Loewe: Ready-To-Wear SS19
Opened in 1958, the Maison de L’Unesco in Paris, was created as a centre to educate visitors on culture and art and to serve as an arts centre for the city. The listed building was a fitting home to an art-world infused Loewe show. Feather plumes lined dresses and basket bags and the beautiful matching earrings – some worn single – spoke of Lagerfeld for Chloe. A drop-sleeved cardi came teamed with a huge bulbous skirt; a contemporary reissue of the hobble.
Sportswear codes were given the Anderson treatment, too, with three-stripe cropped cotton trousers and matching jacket. But it was the late ‘60s San Fran patchwork dresses and skirts, that were strongest. These spoke of artisans and rich hippies on faraway retreats; they spoke of art and artists and business women buying art – a serious business that requires serious financial clout and immaculate suits for snatching that super-rare Rothko.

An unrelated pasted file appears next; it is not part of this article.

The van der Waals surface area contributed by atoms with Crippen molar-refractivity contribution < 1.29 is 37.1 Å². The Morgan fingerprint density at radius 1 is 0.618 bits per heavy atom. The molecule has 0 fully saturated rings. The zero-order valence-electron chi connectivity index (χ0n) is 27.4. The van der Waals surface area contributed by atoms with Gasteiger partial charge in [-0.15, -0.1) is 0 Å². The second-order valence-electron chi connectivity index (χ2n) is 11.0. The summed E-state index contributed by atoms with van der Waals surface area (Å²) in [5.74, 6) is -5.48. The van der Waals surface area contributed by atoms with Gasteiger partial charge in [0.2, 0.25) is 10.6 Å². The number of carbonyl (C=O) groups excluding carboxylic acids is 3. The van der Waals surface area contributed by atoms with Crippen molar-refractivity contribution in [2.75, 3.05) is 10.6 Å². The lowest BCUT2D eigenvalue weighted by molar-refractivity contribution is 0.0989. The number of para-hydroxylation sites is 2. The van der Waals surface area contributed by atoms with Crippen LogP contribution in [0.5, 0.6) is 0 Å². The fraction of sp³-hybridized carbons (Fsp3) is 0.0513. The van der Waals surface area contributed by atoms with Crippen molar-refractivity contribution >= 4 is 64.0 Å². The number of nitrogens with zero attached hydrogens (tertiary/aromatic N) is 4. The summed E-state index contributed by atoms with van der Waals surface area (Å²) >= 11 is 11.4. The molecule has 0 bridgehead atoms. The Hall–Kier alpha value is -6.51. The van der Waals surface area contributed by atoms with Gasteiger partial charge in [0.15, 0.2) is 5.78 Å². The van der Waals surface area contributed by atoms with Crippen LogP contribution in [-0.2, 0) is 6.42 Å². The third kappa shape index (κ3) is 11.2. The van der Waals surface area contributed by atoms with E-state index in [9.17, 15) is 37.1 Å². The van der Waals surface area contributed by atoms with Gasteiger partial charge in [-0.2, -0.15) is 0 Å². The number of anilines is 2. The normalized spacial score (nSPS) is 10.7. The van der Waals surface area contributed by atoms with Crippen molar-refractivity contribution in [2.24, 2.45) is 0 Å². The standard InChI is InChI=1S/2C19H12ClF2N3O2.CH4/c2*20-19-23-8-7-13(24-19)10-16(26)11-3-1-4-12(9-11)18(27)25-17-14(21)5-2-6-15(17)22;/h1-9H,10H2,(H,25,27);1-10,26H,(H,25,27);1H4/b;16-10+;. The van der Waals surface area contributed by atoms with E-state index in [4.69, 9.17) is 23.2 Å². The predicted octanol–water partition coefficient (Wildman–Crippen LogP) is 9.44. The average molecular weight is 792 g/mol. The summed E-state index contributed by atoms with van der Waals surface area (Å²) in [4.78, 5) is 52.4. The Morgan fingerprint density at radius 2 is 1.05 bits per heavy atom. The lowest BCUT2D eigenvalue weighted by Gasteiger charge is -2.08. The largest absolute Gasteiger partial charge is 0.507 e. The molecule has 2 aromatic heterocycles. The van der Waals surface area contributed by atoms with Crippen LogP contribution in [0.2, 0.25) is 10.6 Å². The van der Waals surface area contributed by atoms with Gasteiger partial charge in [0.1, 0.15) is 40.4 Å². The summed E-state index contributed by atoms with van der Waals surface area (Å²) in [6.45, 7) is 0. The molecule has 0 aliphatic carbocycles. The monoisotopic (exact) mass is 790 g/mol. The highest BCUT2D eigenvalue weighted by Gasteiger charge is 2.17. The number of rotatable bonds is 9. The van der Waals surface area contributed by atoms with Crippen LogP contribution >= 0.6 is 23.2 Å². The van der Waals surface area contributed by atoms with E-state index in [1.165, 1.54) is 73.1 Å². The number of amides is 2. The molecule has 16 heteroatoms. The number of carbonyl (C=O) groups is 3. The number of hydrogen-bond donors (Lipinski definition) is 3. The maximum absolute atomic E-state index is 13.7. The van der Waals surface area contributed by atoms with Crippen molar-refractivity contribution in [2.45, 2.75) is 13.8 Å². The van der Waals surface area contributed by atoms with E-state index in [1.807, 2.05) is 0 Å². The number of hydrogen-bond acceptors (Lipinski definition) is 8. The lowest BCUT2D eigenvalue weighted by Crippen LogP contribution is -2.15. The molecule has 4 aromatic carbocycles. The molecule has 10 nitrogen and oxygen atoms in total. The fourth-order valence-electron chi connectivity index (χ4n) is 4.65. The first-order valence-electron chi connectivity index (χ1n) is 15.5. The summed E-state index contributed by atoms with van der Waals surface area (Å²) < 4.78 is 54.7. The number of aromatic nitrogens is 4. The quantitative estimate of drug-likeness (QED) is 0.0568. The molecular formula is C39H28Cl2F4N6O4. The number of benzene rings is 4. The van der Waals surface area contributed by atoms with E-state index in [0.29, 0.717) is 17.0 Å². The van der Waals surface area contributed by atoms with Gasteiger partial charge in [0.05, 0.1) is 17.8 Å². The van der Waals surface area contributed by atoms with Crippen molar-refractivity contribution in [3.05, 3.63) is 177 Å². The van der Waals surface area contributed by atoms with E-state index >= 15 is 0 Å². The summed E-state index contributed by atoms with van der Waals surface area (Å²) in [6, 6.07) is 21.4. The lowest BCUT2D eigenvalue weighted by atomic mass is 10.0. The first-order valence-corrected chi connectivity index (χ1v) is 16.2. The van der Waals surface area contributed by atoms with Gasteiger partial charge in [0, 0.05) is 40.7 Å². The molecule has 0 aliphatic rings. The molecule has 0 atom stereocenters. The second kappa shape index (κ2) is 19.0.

But most of all they spoke of technical flair and nous and of a superlative craft found in the Loewe studio.
As women with money *and* taste pull themselves up and away from those with *just* money… a new niche opens up on the luxury market, where white space once sat. In that place is Loewe. These shoppers demand more than just a “beautiful jumper”. They demand artful and thoughtful and wardrobe-driven. The demand functional and beautiful as well. They demand a challenge and designed clothes and a wardrobe filled with art.
Photographs by Jason Lloyd-Evans.